One important element differentiates the later Nudes from their ‘60s predecessors however. As the curator Avis Berman has observed, their handsome leading man is notably absent. "The 1990s nudes take pleasure in their own company, without the slightest hint of needing or missing a man,” Berman explained. “In contrast to Lichtenstein's original romance-comic pictures, this world flourishes exuberantly without men or engagement rings or kisses” (A. Berman, "'Joy and Bravura and Irreverence': Roy Lichtenstein and Images of Women," in Roy Lichtenstein—Classic of the New, exh. cat., Kunsthaus Bregenz, Vienna, 2005, p. 143). Some scholars have even suggested that Lichtenstein himself was the off-screen leading man to the pert young nudes that came to dominate so much of his attention in those last few years, “…the exclusion of any male presence in these scenes, as opposed to earlier, more fully narrative paintings in which men and women interact, such as The Kiss...suggests that ‘the object of these figures’ attentions...is none other than Lichtenstein himself” (H. Cooper, “On The Dot,” Roy Lichtenstein: A Retrospective, op. cit., p. 32).
In rendering the classic nude, Lichtenstein joins in the dialogue with the great Modernist masters of the twentieth century, who took as their subject the legendary motif of the female form. Of particular interest to Lichtenstein were Pablo Picasso, Henri Matisse and Paul Cézanne. Lichtenstein famously owned over sixty books on Picasso and nearly twenty-five on Matisse. In countless paintings and drawings, he wrestled with the legacy of both artists, particularly in the 1970s when he devoted several series to the major “isms” of Modern art ranging from Cubism, Purism, Surrealism and Expressionism. The lithe forms of Matisse’s Danse (I), 1909, which Lichtenstein would have undoubtedly seen at New York’s Museum of Modern Art, reflect both the formal and lyrical qualities that the American artist addressed in the present work. “I’ve always been interested in Matisse but maybe a little more interested in Picasso. But they are both overwhelming influences on everyone, really. Whether one tries to be like them or tries not to be like them, they’re always there as presences to be dealt with. They’re just too formidable to have no interest. I think that somebody who pretends he’s not interested is not interested in art” (R. Lichtenstein, “A Review of My Work Since 1961,” in G. Bader, Hall of Mirrors: Roy Lichtenstein and the Face of Painting in the 1960s, New York, 2009, p.55).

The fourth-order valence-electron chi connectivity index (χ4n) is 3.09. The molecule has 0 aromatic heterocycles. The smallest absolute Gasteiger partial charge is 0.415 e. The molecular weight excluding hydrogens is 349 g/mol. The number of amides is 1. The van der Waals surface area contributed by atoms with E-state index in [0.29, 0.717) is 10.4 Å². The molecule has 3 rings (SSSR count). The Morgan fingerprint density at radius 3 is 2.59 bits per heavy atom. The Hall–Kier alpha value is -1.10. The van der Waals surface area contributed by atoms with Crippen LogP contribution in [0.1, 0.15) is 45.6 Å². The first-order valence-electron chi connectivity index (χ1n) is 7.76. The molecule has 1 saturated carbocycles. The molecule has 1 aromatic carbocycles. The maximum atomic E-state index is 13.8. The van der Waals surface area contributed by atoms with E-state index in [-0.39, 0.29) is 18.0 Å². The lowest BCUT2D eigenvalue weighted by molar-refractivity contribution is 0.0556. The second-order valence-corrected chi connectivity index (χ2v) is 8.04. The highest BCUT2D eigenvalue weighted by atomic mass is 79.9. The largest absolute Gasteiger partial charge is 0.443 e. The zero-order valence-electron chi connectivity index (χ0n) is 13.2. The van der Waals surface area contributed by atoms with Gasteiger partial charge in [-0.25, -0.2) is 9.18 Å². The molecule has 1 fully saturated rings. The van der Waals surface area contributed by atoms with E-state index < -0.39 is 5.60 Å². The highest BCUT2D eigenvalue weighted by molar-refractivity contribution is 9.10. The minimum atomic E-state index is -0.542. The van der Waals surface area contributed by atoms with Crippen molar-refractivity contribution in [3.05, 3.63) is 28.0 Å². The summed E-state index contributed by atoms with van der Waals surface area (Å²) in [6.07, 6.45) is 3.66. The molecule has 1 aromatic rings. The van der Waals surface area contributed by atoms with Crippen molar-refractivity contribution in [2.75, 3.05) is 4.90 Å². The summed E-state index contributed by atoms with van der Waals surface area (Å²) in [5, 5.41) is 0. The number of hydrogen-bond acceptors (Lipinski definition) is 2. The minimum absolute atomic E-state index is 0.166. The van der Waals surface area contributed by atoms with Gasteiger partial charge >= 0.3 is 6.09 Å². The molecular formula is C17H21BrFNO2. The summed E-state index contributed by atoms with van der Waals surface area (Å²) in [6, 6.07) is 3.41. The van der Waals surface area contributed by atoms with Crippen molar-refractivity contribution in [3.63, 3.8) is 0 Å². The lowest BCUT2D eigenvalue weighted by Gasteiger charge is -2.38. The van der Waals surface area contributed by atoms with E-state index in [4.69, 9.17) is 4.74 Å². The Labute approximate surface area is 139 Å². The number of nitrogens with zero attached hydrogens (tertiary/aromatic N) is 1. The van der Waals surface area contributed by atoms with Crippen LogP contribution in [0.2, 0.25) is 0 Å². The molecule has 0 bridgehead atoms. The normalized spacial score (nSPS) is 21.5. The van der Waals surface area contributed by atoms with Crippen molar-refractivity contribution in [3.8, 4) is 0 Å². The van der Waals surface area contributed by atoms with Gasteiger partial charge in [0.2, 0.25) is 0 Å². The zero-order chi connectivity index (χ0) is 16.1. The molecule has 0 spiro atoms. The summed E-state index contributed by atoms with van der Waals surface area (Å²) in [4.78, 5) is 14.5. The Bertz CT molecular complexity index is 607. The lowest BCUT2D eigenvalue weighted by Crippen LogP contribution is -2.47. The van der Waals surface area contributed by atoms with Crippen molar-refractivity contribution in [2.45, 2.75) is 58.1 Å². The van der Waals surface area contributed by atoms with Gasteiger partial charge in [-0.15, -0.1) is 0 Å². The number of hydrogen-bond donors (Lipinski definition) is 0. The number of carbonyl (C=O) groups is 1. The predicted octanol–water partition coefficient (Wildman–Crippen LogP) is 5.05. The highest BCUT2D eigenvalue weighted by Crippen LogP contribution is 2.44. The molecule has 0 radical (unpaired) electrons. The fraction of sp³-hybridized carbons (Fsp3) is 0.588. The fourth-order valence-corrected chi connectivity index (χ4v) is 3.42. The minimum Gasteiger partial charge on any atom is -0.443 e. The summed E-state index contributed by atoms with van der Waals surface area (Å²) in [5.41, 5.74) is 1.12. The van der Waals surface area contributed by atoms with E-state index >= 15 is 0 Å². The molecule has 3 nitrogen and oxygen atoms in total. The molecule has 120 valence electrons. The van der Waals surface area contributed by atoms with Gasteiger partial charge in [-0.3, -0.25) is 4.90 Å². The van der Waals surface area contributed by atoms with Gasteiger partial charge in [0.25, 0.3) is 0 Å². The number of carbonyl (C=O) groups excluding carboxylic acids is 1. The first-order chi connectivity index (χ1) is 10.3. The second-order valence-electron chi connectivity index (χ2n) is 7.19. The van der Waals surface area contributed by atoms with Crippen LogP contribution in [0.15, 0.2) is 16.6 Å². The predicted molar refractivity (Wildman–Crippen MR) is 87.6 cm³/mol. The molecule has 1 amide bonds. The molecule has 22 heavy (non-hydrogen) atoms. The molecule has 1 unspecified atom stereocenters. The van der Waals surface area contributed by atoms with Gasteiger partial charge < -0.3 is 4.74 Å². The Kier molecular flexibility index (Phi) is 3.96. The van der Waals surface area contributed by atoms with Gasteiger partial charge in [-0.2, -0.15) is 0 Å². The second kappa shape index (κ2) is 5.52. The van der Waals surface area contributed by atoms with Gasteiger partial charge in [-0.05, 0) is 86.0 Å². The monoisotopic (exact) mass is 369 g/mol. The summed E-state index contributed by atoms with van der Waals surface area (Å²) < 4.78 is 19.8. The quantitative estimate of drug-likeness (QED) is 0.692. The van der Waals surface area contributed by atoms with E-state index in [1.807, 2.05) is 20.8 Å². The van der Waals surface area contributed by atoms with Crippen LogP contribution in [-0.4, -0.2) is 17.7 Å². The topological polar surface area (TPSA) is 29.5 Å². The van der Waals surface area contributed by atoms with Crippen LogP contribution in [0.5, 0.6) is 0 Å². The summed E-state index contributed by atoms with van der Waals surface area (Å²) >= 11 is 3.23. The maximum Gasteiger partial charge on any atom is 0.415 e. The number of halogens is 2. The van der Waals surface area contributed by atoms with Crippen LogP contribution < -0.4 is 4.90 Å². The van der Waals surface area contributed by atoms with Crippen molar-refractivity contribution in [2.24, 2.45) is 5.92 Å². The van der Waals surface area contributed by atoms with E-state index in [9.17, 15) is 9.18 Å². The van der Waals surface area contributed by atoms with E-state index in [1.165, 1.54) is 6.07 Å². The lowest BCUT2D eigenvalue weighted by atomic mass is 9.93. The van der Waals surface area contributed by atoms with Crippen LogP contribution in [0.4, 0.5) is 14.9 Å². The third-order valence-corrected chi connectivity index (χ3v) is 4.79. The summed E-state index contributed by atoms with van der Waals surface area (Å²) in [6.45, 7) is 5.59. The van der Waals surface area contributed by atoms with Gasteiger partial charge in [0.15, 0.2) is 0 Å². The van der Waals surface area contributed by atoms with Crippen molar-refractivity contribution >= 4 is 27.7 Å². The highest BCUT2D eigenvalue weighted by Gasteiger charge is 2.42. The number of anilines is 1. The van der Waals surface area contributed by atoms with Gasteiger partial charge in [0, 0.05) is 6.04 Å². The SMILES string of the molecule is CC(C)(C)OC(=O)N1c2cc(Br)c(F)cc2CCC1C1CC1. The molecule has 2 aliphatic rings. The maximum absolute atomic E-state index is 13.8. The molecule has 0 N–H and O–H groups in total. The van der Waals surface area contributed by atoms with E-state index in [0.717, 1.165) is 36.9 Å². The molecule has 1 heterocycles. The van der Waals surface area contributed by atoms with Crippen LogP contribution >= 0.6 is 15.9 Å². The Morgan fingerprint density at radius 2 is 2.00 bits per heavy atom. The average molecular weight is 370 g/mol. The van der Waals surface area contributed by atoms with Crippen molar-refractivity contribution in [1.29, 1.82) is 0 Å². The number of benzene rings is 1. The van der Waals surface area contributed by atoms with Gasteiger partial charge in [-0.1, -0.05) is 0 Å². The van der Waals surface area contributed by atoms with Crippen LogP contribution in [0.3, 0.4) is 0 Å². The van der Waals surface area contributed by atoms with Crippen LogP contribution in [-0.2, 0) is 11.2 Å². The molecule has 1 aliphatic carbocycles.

Just months before Nude with Joyous Painting was unveiled at Leo Castelli Gallery, Lichtenstein went to see Picasso and the Weeping Women: The Years of Marie-Therese Walter and Dora Maar that premiered at the Metropolitan Museum of Art. The exhibit featured over eighty works—drawings, paintings and sculpture—all executed between 1920 and 1941. They illustrate the two divergent views of Picasso’s French lover, model and mother of his child, Marie-Therese Walter, and Dora Maar, the photographer, painter and poet that Picasso met toward the end of 1935 and began a tumultuous, nine-year long affair. Of course, the two women were famously opposed to each other’s existence, and in Picasso’s portraits Walter appears as blonde, sunny and bright, as in Le Rêve (1932), in contrast to his darker portrayal of Dora Maar, whom Picasso painted as the tortured “weeping woman.” The sheer variety of Picasso’s technique is staggering to behold, as he effortlessly switched between modes—the Cubist-derived Weeping Women with their striking, lurid palette is diametrically opposed to the more subdued, almost “classical” portraits that time and again reveal Picasso’s unrivaled skill as a draftsman. Critics have recently speculated that these paintings played a formative role on Lichtenstein’s Nudes, which is tempting to consider.